A little late on this one, but I couldn't just leave it at a list for Marvel. DC's list was a little tougher. It was hard to find many characters who had a consistently good decade in the DCU. Most of the time it seemed like a good run for a character would be balanced out or outweighed by some pretty terrible stuff also in the decade. Batman's a prime example of that, if anyone wonders why he isn't on the list. But here it is: the top DC characters of 2000-2009.
10. Green Lantern (Hal Jordan)
This was the decade Hal Jordan made a triumphant return and retook the spotlight of the Green Lantern franchise. Thanks to Geoff Johns and an assortment of top artists, Green Lantern was one of the company's bestselling titles for the rest of the decade with Hal Jordan at the forefront, benefiting the most. His origin was retold, his villains fleshed out and added to, and greater detail and thought went into framing the Green Lantern Corps he belonged to. 2009 came to an end with Hal Jordan starring in DC's event Blackest Night and being set up to lead his own unique Justice League of America lineup.
9. Captain Cold
Somehow, the Flash's Rogues become one of the most interesting villain groups in comics. The characters were colorful and campy at first glance, but Geoff Johns turned each of them into three-dimensional human beings. No longer did they seem outrageous. They became grounded and relatable. You understood who they were, and why they did the things they did. Chief among the Rogues was Captain Cold. He stopped being a joke villain with an ice gimmick. He epitomized the working class metacriminal. He was smart and dangerous without being a villainous mastermind. He just had common sense and a set of rules. Later writers of the Flash would drop the ball on the development Johns had accomplished with Cold and the other Rogues, but reparations came during Final Crisis with Rogues' Revenge. Captain Cold was back to form, and with Geoff Johns returning to the Flash franchise, it looked like things would stay that way.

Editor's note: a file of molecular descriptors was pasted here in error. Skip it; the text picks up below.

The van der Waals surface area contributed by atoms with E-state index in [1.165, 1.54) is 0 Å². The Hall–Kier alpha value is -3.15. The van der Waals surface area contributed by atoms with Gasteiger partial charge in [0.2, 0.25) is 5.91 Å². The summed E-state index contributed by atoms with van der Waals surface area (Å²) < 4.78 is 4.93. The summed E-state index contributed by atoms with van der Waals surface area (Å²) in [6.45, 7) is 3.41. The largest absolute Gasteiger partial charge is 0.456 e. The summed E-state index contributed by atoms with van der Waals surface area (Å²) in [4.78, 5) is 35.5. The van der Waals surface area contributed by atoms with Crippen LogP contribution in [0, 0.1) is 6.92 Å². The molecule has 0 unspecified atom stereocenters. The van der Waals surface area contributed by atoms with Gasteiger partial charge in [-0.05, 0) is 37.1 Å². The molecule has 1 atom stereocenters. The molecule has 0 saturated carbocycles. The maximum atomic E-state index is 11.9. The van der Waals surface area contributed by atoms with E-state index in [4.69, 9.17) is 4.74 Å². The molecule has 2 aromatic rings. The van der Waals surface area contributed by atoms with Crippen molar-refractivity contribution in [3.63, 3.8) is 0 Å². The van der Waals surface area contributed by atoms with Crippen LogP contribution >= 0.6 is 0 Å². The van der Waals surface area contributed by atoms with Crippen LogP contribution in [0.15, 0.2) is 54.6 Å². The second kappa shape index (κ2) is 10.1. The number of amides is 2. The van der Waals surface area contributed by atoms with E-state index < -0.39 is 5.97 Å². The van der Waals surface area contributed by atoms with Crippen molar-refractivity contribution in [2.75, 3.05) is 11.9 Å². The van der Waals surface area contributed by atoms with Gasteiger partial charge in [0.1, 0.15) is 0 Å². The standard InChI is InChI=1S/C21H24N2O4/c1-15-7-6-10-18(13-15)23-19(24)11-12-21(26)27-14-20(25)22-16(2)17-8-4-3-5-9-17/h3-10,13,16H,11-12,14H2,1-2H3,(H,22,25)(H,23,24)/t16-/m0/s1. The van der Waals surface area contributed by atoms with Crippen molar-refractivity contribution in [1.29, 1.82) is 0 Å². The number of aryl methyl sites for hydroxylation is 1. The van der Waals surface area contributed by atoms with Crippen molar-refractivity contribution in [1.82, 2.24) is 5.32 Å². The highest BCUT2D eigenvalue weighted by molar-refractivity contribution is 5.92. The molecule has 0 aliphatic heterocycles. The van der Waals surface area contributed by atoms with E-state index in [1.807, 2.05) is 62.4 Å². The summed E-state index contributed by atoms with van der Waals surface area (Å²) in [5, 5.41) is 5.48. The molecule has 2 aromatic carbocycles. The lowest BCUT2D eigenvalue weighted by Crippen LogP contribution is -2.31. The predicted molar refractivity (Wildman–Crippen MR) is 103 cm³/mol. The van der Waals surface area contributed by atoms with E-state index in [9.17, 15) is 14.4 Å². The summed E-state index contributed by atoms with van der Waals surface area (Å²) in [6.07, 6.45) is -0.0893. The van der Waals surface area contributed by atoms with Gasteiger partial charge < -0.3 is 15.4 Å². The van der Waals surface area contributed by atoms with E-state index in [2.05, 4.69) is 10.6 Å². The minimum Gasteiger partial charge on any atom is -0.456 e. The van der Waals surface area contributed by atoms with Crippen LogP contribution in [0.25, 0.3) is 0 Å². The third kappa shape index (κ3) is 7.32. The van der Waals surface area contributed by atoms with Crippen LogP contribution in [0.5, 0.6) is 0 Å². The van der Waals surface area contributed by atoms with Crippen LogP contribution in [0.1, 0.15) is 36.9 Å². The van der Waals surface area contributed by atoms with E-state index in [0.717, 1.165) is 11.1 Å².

8. The Question (Renee Montoya)
Renee Montoya was a character from the animated series who had found her way into comics in the nineties, but it was during this past decade that she really shone. Greg Rucka took the character under his wing when he first came to Detective Comics and stuck with her through what became years of excellent writing and development. From Detective Comics, she went on to be a main character in the critically acclaimed Gotham Central. Following that, 52 followed her journey into the next Question, and two limited series later, she was back where she belonged in Detective Comics.
7. Green Arrow (Oliver Queen)
Overlooking a hero returning from the dead is hard to do, especially when that return is followed by almost ten years of good writing. Oliver Queen was brought back in 2001 by Kevin Smith, followed by an arc from Brad Meltzer and a prolonged run by Judd Winick. Through this time, he reunited with his former sidekick Roy Harper, rekindled things with Black Canary, embraced his biological son Connor Hawke and picked up a new Speedy in Mia Dearden. The Arrow Family became one of the closest and most compelling families in the DC Universe, and Oliver Queen went on to appear prominently in othe rmajor books, such as Identity Crisis. The decade may have come to an end with Green Arrow & Black Canary in an unstoppable nosedive of quality, but Oliver Queen spent most of it as one of DC's most engaging and interesting characters.